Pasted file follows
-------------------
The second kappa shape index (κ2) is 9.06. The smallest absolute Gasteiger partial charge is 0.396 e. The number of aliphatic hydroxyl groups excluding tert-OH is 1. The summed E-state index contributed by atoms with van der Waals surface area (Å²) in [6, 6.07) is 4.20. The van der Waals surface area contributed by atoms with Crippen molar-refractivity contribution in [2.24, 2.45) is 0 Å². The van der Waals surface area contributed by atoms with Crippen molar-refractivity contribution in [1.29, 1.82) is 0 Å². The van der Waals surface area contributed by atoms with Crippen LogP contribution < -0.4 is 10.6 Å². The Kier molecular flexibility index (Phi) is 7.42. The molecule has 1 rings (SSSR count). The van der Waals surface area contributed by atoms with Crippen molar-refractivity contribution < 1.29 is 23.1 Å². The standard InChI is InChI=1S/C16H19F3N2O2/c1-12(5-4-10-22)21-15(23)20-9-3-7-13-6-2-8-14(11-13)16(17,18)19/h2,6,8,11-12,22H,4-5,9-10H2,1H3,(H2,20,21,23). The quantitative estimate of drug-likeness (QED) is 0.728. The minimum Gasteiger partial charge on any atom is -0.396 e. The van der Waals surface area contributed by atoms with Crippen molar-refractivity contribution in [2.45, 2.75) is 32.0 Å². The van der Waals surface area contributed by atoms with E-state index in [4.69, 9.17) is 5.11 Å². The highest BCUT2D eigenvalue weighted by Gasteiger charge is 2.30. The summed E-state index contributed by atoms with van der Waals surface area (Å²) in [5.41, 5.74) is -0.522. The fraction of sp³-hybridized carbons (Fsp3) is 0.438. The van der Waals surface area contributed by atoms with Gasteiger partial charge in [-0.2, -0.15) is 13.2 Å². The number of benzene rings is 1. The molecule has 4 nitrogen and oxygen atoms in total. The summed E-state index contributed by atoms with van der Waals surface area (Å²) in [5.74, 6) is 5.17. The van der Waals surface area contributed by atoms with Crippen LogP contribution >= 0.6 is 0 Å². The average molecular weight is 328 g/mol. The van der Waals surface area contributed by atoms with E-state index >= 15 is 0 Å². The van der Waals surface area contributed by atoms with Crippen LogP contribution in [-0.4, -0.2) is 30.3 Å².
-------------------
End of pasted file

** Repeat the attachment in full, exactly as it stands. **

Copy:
The second kappa shape index (κ2) is 9.06. The smallest absolute Gasteiger partial charge is 0.396 e. The number of aliphatic hydroxyl groups excluding tert-OH is 1. The summed E-state index contributed by atoms with van der Waals surface area (Å²) in [6, 6.07) is 4.20. The van der Waals surface area contributed by atoms with Crippen molar-refractivity contribution in [2.24, 2.45) is 0 Å². The van der Waals surface area contributed by atoms with Crippen molar-refractivity contribution in [1.29, 1.82) is 0 Å². The van der Waals surface area contributed by atoms with Crippen LogP contribution < -0.4 is 10.6 Å². The Kier molecular flexibility index (Phi) is 7.42. The molecule has 1 rings (SSSR count). The van der Waals surface area contributed by atoms with Crippen molar-refractivity contribution < 1.29 is 23.1 Å². The standard InChI is InChI=1S/C16H19F3N2O2/c1-12(5-4-10-22)21-15(23)20-9-3-7-13-6-2-8-14(11-13)16(17,18)19/h2,6,8,11-12,22H,4-5,9-10H2,1H3,(H2,20,21,23). The quantitative estimate of drug-likeness (QED) is 0.728. The minimum Gasteiger partial charge on any atom is -0.396 e. The van der Waals surface area contributed by atoms with Crippen molar-refractivity contribution in [2.45, 2.75) is 32.0 Å². The van der Waals surface area contributed by atoms with E-state index in [4.69, 9.17) is 5.11 Å². The highest BCUT2D eigenvalue weighted by Gasteiger charge is 2.30. The summed E-state index contributed by atoms with van der Waals surface area (Å²) in [5.41, 5.74) is -0.522. The fraction of sp³-hybridized carbons (Fsp3) is 0.438. The van der Waals surface area contributed by atoms with Gasteiger partial charge in [-0.2, -0.15) is 13.2 Å². The number of benzene rings is 1. The molecule has 4 nitrogen and oxygen atoms in total. The summed E-state index contributed by atoms with van der Waals surface area (Å²) in [5.74, 6) is 5.17. The van der Waals surface area contributed by atoms with Crippen LogP contribution >= 0.6 is 0 Å². The average molecular weight is 328 g/mol. The van der Waals surface area contributed by atoms with E-state index >= 15 is 0 Å². The van der Waals surface area contributed by atoms with Crippen LogP contribution in [-0.4, -0.2) is 30.3 Å².